It’s still hard for Richland County Deputy Warren Cavanagh to talk about losing his best friend.
But he opened up Friday for the first time since his K-9 partner, Fargo, was shot and killed during an early morning armed robbery last month in north Columbia.
Cavanagh, a six-year veteran of the department, seemed at times stoic and reflective while at others fought to regain his composure as he talked about the Belgian Malinois police dog.
“He’s your best friend that knows what you’re saying before you say it,” he said. “He knows what you’re doing before you do it.”
Though Cavanagh would not go into detail about the Dec. 16 incident, which is still under investigation, he did talk about when he realized Fargo had been shot.
“(The suspect) was about 30 to 40 meters away from me,” he said. “I had to call him (Fargo) off ... It’s not like he laid down.”
Cavanagh said he then saw blood in the dog’s mouth and thought he’d “gotten some of the bad guy.” Then he discovered his partner of five years had been shot. Cavanagh, who rushed the dog to a veterinarian, said it was there that he had his final moments with Fargo.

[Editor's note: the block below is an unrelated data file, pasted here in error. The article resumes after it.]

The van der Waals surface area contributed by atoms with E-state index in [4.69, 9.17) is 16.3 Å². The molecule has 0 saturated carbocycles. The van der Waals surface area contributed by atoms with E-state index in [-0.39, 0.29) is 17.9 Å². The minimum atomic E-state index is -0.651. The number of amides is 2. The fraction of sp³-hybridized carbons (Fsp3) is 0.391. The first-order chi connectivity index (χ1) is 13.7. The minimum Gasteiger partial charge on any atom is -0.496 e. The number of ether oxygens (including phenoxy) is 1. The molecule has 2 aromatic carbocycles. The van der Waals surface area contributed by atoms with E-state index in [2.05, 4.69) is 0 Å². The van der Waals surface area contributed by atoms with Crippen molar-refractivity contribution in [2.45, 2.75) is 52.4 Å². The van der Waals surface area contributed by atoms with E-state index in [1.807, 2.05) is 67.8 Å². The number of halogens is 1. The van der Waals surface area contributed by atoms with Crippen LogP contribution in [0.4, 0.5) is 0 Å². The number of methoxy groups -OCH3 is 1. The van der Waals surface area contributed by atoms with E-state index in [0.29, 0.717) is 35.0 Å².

“I did not say goodbye, because saying goodbye means you’re never going to see him again,” he said. “So I said, ‘I’ll see you later.’”
Maurice Antwon McCreary, 21, was arrested after a nine-hour manhunt. McCreary has been charged with the unlawful killing of a police dog, five counts of attempted murder and two counts of armed robbery. He is being held at the Richland County Detention Center.
It is the first time Richland County Sheriff Leon Lott, who has been with the department for 37 years, could recall one of their police dogs being shot and killed in the line of duty.
Cavanagh said department counseling, along with support he’s received from friends, family and colleagues, has helped him cope.
He said his family still misses Fargo. Dogs in the K-9 unit live with their handlers and the deputies’ families.
“My daughter (8) is a smart girl,” he said. “I don’t sugar coat what I do. She knows what I do. I told her exactly how everything happened. She still remembers him and is still very upset.”
Since the announcement of Fargo’s death, the Sheriff’s Department has received thousands of cards, letters and emails, including from Holland, where Fargo was born and where Belgium Malinois are raised and trained for law enforcement agencies. .The department has also received tens of thousands of dollars in contributions from 25 cents to $10,000. Many contributions have come from children.
There is more good news. A new K-9 partner for Cavanagh is expected to arrive next week, joining Richland County’s force of 15 other dogs.
The department does not have any details on the dog’s name or age yet. But like Fargo, the new K-9 deputy will be a Belgium Malinois.
Will the new dog help ease the loss?
“I hope it will,” Cavanagh said. “My biggest concern up until this point was getting Fargo laid down and showing everybody ... what he was. ... There was no other talk about a new dog until I was ready. And when I felt like I was ready, I let them know.”